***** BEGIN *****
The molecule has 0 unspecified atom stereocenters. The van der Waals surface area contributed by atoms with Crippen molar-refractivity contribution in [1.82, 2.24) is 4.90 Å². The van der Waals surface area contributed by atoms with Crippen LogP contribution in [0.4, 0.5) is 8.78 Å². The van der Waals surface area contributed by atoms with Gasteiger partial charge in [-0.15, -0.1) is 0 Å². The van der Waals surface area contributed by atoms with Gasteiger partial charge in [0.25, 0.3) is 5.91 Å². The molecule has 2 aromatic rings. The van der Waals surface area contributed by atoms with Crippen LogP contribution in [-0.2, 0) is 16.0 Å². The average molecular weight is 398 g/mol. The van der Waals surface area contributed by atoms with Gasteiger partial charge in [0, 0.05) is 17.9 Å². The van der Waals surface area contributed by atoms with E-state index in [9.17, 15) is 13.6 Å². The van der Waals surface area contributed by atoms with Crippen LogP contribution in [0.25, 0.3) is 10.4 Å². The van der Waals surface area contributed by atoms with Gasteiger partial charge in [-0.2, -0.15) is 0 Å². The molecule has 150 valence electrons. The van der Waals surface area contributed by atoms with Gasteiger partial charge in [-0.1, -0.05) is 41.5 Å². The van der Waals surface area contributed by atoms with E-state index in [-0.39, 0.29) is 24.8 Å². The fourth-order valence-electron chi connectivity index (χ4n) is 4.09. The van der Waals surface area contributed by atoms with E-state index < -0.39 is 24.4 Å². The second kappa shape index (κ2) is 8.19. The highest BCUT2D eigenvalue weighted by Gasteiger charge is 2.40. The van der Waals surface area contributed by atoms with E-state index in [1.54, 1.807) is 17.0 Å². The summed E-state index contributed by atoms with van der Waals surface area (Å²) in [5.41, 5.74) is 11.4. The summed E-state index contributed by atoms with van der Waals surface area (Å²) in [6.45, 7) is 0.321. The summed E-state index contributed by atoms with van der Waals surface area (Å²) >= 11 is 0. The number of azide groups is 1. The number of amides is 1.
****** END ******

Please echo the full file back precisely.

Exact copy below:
The molecule has 0 unspecified atom stereocenters. The van der Waals surface area contributed by atoms with Crippen molar-refractivity contribution in [1.82, 2.24) is 4.90 Å². The van der Waals surface area contributed by atoms with Crippen LogP contribution in [0.4, 0.5) is 8.78 Å². The van der Waals surface area contributed by atoms with Gasteiger partial charge in [-0.15, -0.1) is 0 Å². The van der Waals surface area contributed by atoms with Gasteiger partial charge in [0.25, 0.3) is 5.91 Å². The molecule has 2 aromatic rings. The van der Waals surface area contributed by atoms with Crippen LogP contribution in [-0.2, 0) is 16.0 Å². The average molecular weight is 398 g/mol. The van der Waals surface area contributed by atoms with Gasteiger partial charge in [0, 0.05) is 17.9 Å². The van der Waals surface area contributed by atoms with E-state index in [9.17, 15) is 13.6 Å². The van der Waals surface area contributed by atoms with Crippen LogP contribution in [0.25, 0.3) is 10.4 Å². The van der Waals surface area contributed by atoms with Gasteiger partial charge in [-0.2, -0.15) is 0 Å². The molecule has 150 valence electrons. The van der Waals surface area contributed by atoms with Gasteiger partial charge in [-0.1, -0.05) is 41.5 Å². The van der Waals surface area contributed by atoms with E-state index in [-0.39, 0.29) is 24.8 Å². The fourth-order valence-electron chi connectivity index (χ4n) is 4.09. The van der Waals surface area contributed by atoms with E-state index < -0.39 is 24.4 Å². The second kappa shape index (κ2) is 8.19. The highest BCUT2D eigenvalue weighted by Gasteiger charge is 2.40. The van der Waals surface area contributed by atoms with E-state index in [1.54, 1.807) is 17.0 Å². The summed E-state index contributed by atoms with van der Waals surface area (Å²) in [5.41, 5.74) is 11.4. The summed E-state index contributed by atoms with van der Waals surface area (Å²) in [6.45, 7) is 0.321. The summed E-state index contributed by atoms with van der Waals surface area (Å²) >= 11 is 0. The number of azide groups is 1. The number of amides is 1.